Imagem em processo: Márcio H. Mota

19 January - 20 February 2016

Mars meets Venus


(The meaning of images is the magical context of reversible relations.
Vilém Flusser)


Introducing the work of Márcio H. Mota is not an easy task. The artist deals with multiple procedures and interests, manipulating the image either technological or culturally. There is a clear fetishistic fascination joining technology and illusionism, mass culture and contemporary aesthetics. The work, in its procedures, reproduces the behavior of light and expands in all directions.


One can think of Robertson's phantasmagoria shows, of Bruno Corra's Futurist chromatic music, of Naimark and Bill Lundberg's film installations, of Tony Oursler's hallucinogenic dramaturgy or of Zaven Paré's marionettes. "Art, for me, binds itself with the labyrinth of mind. And what I do is to go through labyrinths to provide other ones", says Mota.


The basic material for erecting such labyrinths are the primal human impulses. Their symbols revolve around the American mass culture. The method is the deconstruction or reorganization of such structures. The intention is to objectify magic.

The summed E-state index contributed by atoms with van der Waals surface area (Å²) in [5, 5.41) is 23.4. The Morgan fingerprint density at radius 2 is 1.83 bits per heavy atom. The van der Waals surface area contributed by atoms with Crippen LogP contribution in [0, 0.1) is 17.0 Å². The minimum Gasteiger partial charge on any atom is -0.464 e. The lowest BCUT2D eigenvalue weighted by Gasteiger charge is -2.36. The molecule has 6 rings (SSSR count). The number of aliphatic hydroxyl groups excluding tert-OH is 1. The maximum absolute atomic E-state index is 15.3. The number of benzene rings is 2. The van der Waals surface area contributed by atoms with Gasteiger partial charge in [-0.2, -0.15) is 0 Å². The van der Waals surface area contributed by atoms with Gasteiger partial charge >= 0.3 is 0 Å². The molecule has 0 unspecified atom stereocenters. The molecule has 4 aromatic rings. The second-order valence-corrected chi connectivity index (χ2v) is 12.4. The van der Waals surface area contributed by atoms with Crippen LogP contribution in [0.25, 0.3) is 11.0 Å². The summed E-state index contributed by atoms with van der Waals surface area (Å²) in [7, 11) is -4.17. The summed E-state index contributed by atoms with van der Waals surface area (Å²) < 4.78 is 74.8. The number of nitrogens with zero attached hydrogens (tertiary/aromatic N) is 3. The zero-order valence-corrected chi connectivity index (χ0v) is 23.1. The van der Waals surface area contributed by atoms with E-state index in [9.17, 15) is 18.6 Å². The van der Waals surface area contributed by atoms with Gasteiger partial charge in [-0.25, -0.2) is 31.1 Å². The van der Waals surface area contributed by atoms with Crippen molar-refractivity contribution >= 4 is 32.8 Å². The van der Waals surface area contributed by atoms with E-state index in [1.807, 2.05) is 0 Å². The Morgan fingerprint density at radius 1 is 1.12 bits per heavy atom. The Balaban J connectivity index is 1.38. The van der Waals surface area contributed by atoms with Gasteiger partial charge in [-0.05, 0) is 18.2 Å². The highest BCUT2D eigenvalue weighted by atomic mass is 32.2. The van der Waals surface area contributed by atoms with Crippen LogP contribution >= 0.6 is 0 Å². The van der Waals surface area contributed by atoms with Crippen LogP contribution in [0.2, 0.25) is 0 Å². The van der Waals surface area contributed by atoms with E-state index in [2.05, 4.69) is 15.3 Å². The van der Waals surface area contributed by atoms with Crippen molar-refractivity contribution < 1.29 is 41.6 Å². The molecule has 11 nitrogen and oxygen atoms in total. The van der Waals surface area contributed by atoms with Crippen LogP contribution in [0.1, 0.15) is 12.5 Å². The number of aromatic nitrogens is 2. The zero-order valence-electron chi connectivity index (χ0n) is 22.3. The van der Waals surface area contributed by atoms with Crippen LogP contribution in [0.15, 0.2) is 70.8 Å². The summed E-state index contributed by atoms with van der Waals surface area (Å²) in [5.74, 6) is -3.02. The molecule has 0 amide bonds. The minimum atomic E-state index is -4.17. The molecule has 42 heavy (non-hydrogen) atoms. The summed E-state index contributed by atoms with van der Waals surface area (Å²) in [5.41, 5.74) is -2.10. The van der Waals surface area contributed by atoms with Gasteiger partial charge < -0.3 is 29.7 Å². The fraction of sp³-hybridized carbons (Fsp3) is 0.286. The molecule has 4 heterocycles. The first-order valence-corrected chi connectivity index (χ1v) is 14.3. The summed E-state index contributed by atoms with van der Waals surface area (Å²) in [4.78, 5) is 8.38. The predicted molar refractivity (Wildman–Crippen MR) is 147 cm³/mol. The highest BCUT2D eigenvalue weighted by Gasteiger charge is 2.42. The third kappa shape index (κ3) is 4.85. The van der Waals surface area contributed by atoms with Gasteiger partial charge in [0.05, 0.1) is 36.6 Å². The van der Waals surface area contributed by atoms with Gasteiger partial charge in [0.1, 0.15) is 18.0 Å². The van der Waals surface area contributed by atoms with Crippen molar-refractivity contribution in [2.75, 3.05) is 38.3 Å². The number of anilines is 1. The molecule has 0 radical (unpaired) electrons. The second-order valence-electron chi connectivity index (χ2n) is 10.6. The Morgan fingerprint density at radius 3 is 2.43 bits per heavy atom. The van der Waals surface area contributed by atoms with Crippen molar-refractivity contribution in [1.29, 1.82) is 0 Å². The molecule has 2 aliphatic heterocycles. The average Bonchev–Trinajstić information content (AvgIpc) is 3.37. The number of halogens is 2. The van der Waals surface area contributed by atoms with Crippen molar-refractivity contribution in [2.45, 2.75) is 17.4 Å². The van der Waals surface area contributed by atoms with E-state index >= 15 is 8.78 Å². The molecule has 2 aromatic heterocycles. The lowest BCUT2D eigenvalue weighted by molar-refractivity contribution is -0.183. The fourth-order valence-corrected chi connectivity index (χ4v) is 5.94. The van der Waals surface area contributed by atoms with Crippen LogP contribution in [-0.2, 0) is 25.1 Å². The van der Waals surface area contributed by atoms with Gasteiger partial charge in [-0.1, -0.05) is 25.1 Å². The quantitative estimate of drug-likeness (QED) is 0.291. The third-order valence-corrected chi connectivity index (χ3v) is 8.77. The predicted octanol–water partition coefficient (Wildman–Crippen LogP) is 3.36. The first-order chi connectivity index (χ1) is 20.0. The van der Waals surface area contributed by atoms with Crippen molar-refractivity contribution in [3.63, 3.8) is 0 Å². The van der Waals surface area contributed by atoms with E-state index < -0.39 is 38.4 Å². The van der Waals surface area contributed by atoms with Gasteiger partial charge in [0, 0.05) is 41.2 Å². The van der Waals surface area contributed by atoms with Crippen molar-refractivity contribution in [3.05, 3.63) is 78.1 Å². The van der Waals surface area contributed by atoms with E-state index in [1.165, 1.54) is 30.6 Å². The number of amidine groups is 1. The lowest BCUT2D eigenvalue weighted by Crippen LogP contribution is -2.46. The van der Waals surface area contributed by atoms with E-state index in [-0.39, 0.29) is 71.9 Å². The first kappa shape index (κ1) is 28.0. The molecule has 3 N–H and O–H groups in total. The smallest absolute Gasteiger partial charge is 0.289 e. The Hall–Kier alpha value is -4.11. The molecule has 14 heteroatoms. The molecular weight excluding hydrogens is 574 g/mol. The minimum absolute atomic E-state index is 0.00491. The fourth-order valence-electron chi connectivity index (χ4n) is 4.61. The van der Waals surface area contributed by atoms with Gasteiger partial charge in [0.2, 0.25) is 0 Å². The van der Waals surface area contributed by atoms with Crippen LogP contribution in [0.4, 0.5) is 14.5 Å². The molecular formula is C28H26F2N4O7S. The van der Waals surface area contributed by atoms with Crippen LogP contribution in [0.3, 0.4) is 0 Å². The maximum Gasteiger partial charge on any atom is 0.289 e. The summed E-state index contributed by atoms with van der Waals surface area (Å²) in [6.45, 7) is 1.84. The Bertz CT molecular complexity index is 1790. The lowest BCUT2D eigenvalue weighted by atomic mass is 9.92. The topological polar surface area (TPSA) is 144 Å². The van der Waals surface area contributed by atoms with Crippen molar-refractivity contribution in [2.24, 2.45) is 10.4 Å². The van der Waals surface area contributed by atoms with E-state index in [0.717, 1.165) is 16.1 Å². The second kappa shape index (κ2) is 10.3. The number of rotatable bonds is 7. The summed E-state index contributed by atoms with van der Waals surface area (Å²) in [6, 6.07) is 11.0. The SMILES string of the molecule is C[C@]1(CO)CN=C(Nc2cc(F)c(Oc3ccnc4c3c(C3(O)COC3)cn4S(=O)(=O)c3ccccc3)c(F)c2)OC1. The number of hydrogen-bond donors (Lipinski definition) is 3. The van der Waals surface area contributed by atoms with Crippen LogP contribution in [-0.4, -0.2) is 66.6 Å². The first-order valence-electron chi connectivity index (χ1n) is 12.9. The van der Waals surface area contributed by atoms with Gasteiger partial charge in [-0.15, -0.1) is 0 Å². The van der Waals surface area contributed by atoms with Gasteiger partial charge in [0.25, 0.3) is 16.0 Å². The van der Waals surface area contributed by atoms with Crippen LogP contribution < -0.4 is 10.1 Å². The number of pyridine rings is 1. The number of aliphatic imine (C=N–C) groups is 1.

In this poetic evocation of light, these elements, different at first sight, acquire a somewhat spectral appearance when amalgamated on a stand. The Coca-Cola bottle is illuminated from the inside by Rambo movie scenes, desecrating the pop icon with machine gun shots. American action movie scenes are reduced to a horizontal line of pixels expanded into a chromatic screen, in an editing guided by the soundtrack of screams, gunfire and explosions. The hero’s dramatic narrative is mixed to a porn movie’s one. The moans of pleasure confuse and transform this kind of abstract cinema into martial ecstasy. Religious images mixed with erotic rituals pulse in light beams inside a bottle with incense smoke. Weeping, wailing and dog barking evoke the ghostliness of our interior, recalling that the mass feelings inspired by the war are close to those awakened by religion. The contestatory conservatism is revealed in the rambling monologue of a plaster doll. A choreography of explosions as little deaths. And a silent and immaterial ballerina in the smoke of this labyrinth. Memory, delirium or illusion.


Contained in a bottle or projected into water vapor, these images become the fragmented narrative of a dream or the materialization of a talisman.


Gisela Domschke